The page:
Encryption is a term used when data in plain text is converted into another form called cipher text. The converted text is then referred to as encrypted data and one needs to decrypt the data to see it in a readable format again.

Encryptions have been in use long before electronic devices came into existence. Historically, messages were sent with characters rearranged or replaced with other characters.

However, many people may not be aware that message encryption is a large part of their daily lives, and it’s estimated that 70% of all internet traffic is encrypted.

WhatApp, the most widely used free messaging service, applies end to end encryption to all messages sent and received. A third party is, therefore, unable to intercept the conversation. The messages stored on Facebook’s servers (since Facebook owns WhatsApp) are encrypted, so even if malicious entities are able to get their hands on them they would only see jumbled letters, numbers and special characters.

Encryption is playing a large role in the ways users interact with the internet. Google recently revealed that 77 percent of its online traffic is encrypted.

Over the years, several algorithms have been introduced that follow different encryption techniques. Some of these algorithms are listed below.

Types of Encryption Algorithms

EFS

EFS stands for Encrypting File System and was introduced with the Windows 2000 operating system as a component of the NTFS file system. The versions before Windows 2000 did not have EFS as it used the FAT or FAT32 file system.

Although it is not enabled by default, users have the option of enabling it on a per file, per directory basis or on a pen drive. EFS uses a combination of symmetric and asymmetric cryptography, which makes decryption nearly impossible.

However, the end user’s account password is used to protect these keys which unfortunately means that a hacker would be able to crack the encrypted data if they were able to successfully crack the user account password.

DES

DES is short for Data Encryption Standard, first introduced in 1975 and using a 56-bit key length. Although it was 64-bit key, 8 of the 64 bits were not used as their only function was to check parity, so DES only worked using 56-bit keys.

DES used the same key for the encryption and decryption of messages, which was known to both sender and receiver. Owing to the limitations to its key bit length, DES can be quickly cracked these days using brute force attacks.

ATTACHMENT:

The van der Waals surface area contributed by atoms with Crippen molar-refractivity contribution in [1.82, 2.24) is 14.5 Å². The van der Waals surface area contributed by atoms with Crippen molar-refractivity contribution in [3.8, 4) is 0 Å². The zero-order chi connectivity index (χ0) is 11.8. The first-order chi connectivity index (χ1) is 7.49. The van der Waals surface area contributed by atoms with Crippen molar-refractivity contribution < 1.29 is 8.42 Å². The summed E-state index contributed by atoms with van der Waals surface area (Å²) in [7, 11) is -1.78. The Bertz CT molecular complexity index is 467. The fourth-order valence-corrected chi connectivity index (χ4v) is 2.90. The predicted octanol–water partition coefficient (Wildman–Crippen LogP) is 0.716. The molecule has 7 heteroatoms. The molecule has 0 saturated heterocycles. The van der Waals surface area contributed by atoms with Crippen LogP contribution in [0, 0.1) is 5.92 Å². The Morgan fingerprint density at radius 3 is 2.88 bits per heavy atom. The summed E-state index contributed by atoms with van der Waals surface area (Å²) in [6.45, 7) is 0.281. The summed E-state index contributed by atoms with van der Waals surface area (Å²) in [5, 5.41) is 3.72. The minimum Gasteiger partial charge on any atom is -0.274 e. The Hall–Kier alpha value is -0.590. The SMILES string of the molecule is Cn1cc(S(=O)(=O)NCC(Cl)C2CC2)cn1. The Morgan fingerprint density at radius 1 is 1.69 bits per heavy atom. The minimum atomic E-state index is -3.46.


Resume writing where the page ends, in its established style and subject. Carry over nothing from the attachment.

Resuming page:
DES became outdated and was succeeded by Triple DES or 3DES.

Triple DES

Triple DES is a successor to the above-mentioned DES encryption algorithm and is also referred to as 3DES. It was originally meant to replace DES as a stronger algorithm.

Triple DES was designed similarly to DES, except it applied the 56-bit cipher algorithm three times. Microsoft still uses Triple DES encryption for some of its applications like OneNote.

AES

AES was introduced as DES encryptions were becoming vulnerable to brute force attacks. AES stands for Advanced Encryption Standard and it was developed by two Belgian cryptographers, Joan Daemen and Vincent Rijmen.

AES uses 128, 192 and 256-bit key lengths for its encryption methodology and uses symmetric cryptography. It is one of the most trusted algorithms, even used by the U.S government to encrypt sensitive and classified information.

Have a look at the calculation on how long a supercomputer can take to crack a password protected by AES using brute force attack. Hint: be prepared to be blown away.

RSA

RSA was first publicly described in 1977 by its developers Ron Rivest, Adi Shamir and Leonard Adleman. It uses asymmetric cryptography, meaning it uses different keys for encryption and decryption purposes. Asymmetric cryptography is also referred to as public key cryptography.

RSA is the most widely used asymmetric encryption algorithm. An RSA signature is the most trusted digital signature assuring users they are using a secure connection. RSA uses a 128-bit block cipher.

Blowfish

Blowfish was designed by Bruce Schneier in 1993 and uses symmetric encryption. It has a variable key length from 32 bits to 448 bits and uses a 64-bit block cipher.

Although it still remains widely in use, AES is treated as the standard encryption method. It is also unpatented and royalty free and hence available for all users.

Since it uses a 64-bit block cipher, it is not recommended to use Blowfish encryption on file sizes larger than 4gb. In fact, Schneier himself recommends using Twofish encryption instead.

Twofish

Bruce Schneier, who created Blowfish, later created a successor named Twofish along with several people on his team. It was first published in 1998. Twofish uses stronger encryption methods than Blowfish.

It is an asymmetric algorithm and improves upon the block cipher of 128 bits instead of 64 bits used by Blowfish. Key lengths of 128,192 and 256 bits are used for Twofish encryption.

And similar to Blowfish, Twofish also remains unpatented and copyright free and available for all users.

Conclusion

Encryption is a not a foolproof security mechanism. However, not using an encryption algorithm means providing convenient access to hackers since decryption usually takes time. Its success ultimately depends on the strength of the password and the type of decryption. The more complicated passwords are, more time and resources they take to crack. This puts off many hackers, if not all.

 

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